Always think how to get the most out of employees and contractors from the point of engagement through to the completion of specified work or task.
1. Consult your staff
When using employees and contractors it can be successful where there is co-operation and co-ordination between your permanent staff and the employees/contractors.
Let your staff understand the advantages of hiring or using more employees/contractors by setting out any benefits for them, eg. they can get on with the core business.
2. Exercise care when hiring
Always take references and talk to others to determine an employee’s/contractor’s competence.
Check qualifications, skills, membership of relevant trade or professional bodies, quality standards and accreditations.
Find out the employee’s/contractor’s policies for health and safety.
If you use employees/contractor’s on a regular basis, think about setting up a database of employees/contractors who you know and trust and also for future references.
3. Have a written agreement
Agree in writing:
- the employee’s/contractor’s responsibilities
- the objectives, scope of the work and key deliverables (goals), eg in a project schedule with milestones resources you must provide if the employee/contractor needs access to your equipment and/or staff
- fees and a payment schedule – you may wish to consider penalty or incentive schemes for under-performance or over-performance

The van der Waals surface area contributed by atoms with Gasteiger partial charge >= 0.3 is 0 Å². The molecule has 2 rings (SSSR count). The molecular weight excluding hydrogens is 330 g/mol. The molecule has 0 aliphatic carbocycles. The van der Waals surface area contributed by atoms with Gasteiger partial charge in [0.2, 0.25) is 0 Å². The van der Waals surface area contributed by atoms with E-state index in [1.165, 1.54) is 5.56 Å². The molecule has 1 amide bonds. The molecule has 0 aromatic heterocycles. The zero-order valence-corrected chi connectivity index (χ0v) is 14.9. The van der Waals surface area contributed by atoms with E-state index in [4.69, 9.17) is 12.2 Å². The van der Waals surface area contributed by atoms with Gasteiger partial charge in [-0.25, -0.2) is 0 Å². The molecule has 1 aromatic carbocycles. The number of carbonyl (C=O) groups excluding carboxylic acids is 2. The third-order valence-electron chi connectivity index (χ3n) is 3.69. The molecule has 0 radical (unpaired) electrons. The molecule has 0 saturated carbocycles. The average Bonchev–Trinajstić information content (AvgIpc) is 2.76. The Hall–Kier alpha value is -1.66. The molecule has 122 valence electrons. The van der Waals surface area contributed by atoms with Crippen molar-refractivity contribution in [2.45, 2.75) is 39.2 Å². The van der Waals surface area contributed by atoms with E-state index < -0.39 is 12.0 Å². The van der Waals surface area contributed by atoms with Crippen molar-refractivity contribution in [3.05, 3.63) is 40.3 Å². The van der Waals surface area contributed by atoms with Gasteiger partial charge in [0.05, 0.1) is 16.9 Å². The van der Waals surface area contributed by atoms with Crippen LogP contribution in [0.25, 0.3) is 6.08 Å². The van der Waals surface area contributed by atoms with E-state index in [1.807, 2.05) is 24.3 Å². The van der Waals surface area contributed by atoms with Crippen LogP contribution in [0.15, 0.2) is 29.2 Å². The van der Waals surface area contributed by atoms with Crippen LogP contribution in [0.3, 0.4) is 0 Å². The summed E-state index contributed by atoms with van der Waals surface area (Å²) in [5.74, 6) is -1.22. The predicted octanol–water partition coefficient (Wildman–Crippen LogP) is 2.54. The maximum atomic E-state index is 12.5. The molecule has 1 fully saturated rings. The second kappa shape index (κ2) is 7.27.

- a procedure for resolving disputes, eg review or termination
- confidentiality agreements
You have certain legal responsibilities when you engage contractors/subcontractors and you should agree a contract for services that will help you to discharge those duties. You should seek legal advice on this.
4. Manage the work
You should manage and supervise the employee’s/contractor’s work, seek evidence of work done and check that contractual obligations are met. And always raise any issues at the earliest opportunity. A good example is to assign tasks with clear outcomes, time frame and deadline. This way, you can measure the performance of your employees and contractors. When assigning tasks through email, you could write it down in this format
1. Desired Outcomes – (The expected output of the task)
2. More Detail – (Explanation about the task and possible recommendation on how to do it)
3. Timeframe – (No. of hours/minutes that the task is expected to be completed)
4. Deadline – (Date or Time that the task should be completed)
We find these steps to be effective in getting the best out of our employees and contractors.
How does your company get the best out of your employees?